After watching my team win their Aussie Rules footy match this afternoon I stayed to watch the news and then caught a segment about being kind to our livers on a programme I've not watched before. There was a very well known journalist speaking about his abuse of alcohol over the years and his brush with death before receiving a liver transplant at almost the last moment.
This got me to thinking about why so many young people these days binge drink. Don't get me wrong. There is no way I could ever be called a wowser, 'cos I am not but I am concerned about this phenomenon of the late 20th and early 21st centuries.
Why do people need so much alcohol nowadays? Back in the 1940s and 1950s when I was young, most young folk couldn't afford to drink much or often and quite honestly, I knew of very few that really wanted to. I think a few young men would perhaps meet at the pub on a Friday night and have a few beers but seldom to the point of getting drunk. Of course there have always been people who have the addiction gene who possibly can't help themselves once they get started and that is a different story and a very sad one too.
There was no alcohol in our home until my 20th birthday when mum and dad allowed 6 bottles of beer in the house after I explained that some of the young men were over 21 and may like a beer. I think we females just drank soft drink or perhaps a very light shandy. My mun didn't drink and dad only ever had a shandy, even at the bowling club.
Our hotels in Perth, even way back then, closed at 9pm so there was no rush to down as many beers as possible before closing time, unlike Melbourne at that time when the pubs closed at 6pm which created what became known as 'the 6 o'clock swill'. I remember when working in Melbourne in 1950/51, I would be on way home and you'd see the hotels doors opening and all these men come swarming out, and then many of them would drive home. Of course, then the ladies could only drink in the hotel lounge and, if I remember rightly, men were not allowed in the lounge unless accompanied by a female person.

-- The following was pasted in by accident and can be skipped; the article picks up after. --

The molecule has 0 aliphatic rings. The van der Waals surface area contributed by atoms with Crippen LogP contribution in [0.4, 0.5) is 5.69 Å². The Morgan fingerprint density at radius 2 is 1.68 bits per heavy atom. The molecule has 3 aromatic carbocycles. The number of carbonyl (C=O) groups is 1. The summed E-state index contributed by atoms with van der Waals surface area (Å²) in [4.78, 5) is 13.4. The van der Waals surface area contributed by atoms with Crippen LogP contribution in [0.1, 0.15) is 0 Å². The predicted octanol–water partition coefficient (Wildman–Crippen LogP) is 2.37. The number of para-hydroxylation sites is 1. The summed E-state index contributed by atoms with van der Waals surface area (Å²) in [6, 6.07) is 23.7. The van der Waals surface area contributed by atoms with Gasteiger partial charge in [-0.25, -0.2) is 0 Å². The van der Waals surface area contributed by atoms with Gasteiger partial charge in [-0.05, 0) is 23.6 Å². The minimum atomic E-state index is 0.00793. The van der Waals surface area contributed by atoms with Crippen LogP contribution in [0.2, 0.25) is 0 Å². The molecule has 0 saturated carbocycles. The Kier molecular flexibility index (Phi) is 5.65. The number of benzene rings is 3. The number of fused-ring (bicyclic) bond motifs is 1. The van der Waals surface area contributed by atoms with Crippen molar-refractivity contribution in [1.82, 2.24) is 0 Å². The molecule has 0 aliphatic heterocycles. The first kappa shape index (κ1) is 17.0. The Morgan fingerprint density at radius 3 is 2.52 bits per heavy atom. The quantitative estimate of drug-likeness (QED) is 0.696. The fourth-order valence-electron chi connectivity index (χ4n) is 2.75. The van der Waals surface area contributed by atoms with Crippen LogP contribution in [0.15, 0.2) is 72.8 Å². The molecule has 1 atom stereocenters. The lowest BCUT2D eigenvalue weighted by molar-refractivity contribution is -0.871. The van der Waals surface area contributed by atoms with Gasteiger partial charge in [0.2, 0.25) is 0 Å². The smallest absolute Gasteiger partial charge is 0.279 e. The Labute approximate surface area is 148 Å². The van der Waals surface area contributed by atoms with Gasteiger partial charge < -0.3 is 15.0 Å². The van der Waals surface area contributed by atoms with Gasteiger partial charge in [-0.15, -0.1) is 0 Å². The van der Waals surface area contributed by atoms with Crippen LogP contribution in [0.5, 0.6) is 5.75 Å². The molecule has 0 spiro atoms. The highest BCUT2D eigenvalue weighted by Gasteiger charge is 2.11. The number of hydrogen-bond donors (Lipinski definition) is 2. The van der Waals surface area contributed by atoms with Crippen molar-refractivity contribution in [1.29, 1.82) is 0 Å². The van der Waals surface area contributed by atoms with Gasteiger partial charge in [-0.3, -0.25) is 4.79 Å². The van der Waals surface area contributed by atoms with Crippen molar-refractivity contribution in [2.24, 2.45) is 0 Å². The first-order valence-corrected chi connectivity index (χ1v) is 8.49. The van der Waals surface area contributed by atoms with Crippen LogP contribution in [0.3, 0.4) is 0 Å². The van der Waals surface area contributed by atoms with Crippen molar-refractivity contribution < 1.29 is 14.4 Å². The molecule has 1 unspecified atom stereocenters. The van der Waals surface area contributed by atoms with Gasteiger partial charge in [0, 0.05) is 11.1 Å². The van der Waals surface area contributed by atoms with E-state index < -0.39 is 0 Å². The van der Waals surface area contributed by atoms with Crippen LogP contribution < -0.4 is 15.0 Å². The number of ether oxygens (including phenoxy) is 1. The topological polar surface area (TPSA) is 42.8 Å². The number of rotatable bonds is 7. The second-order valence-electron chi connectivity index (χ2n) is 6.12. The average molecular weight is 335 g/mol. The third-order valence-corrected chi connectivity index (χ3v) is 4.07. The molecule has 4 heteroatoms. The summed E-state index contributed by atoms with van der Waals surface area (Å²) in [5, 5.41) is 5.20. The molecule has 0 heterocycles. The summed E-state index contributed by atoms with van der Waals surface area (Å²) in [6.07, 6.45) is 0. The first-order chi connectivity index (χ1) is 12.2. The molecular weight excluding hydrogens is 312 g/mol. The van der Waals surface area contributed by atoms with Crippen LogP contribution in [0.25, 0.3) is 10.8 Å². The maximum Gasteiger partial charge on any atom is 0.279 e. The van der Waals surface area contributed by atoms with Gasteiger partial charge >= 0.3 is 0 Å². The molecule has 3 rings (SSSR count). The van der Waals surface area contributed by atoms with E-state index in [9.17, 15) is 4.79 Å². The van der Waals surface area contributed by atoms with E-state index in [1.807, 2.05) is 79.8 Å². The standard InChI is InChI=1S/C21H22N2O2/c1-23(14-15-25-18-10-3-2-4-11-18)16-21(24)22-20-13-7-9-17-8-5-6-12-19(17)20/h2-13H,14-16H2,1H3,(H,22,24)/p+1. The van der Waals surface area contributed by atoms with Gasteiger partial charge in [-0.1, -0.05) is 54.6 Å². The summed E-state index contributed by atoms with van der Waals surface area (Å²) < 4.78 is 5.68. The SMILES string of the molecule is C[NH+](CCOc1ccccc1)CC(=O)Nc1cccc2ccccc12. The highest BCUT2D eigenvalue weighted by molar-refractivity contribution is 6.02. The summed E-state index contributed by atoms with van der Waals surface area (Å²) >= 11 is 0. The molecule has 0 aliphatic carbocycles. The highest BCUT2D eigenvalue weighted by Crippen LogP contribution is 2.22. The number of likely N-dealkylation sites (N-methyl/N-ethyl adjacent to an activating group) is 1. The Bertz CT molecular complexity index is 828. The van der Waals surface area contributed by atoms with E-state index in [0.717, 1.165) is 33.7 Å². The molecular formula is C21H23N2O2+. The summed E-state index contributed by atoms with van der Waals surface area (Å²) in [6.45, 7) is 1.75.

Why have things changed so much over the intervening 60 years? Is it these days that many young people have been spoilt so much that they become bored unless they are entertained? Why do they need stimulants such as alcohol and drugs to enable them to enjoy themselves? Is that true enjoyment I wonder? When young, my friends and I always found so much to do in our spare time and a life was wonderful without the necessity for stimulants although I must admit many of us did smoke then, but that is hardly a stimulant, more a very bad habit.
Don't get me wrong. I have enjoyed having a few drinks from about the time I was in my 30s and it is possible at times I drank a wee bit much but only very occasionally. These days I am more likely to have a sip from Phil's nightly glass of red wine but sometimes I don't even bother with that although our endocrinologist has told us red wine is quite good for us in strict moderation. I put on weight so easily so don't indulge very often at all. (a small amount of 70% dark chocolate daily is also good for us and Phil has his every evening without fail....I don't as I still have my icecream (drumstick).
Another progamme last week gave statistics that young people between the ages of 14 and 17 were drinking less alcohol now than they did a decade ago. 14 to 17???? Yes, that was what I heard. Apparently 10 years ago 63% people in that age group did drink alcohol but now only 50% do. I thought it would be a far better result if nobody that young drank alcohol at all. I believe our brains are still forming till age 25 so why damage them?
Should we bring the drinking age back to 21 perhaps? Should some of these night clubs etc perhaps close earlier rather then enable people to drink almost 24/7? I don't know the answer but I hope eventually what is being taught in schools etc., may sink into the minds of the young and they may develop better habits and try to avoid alcohol until they are older and then in moderation. Other drugs? They just terrify me completely and I am glad I knew nothing of them when I was young.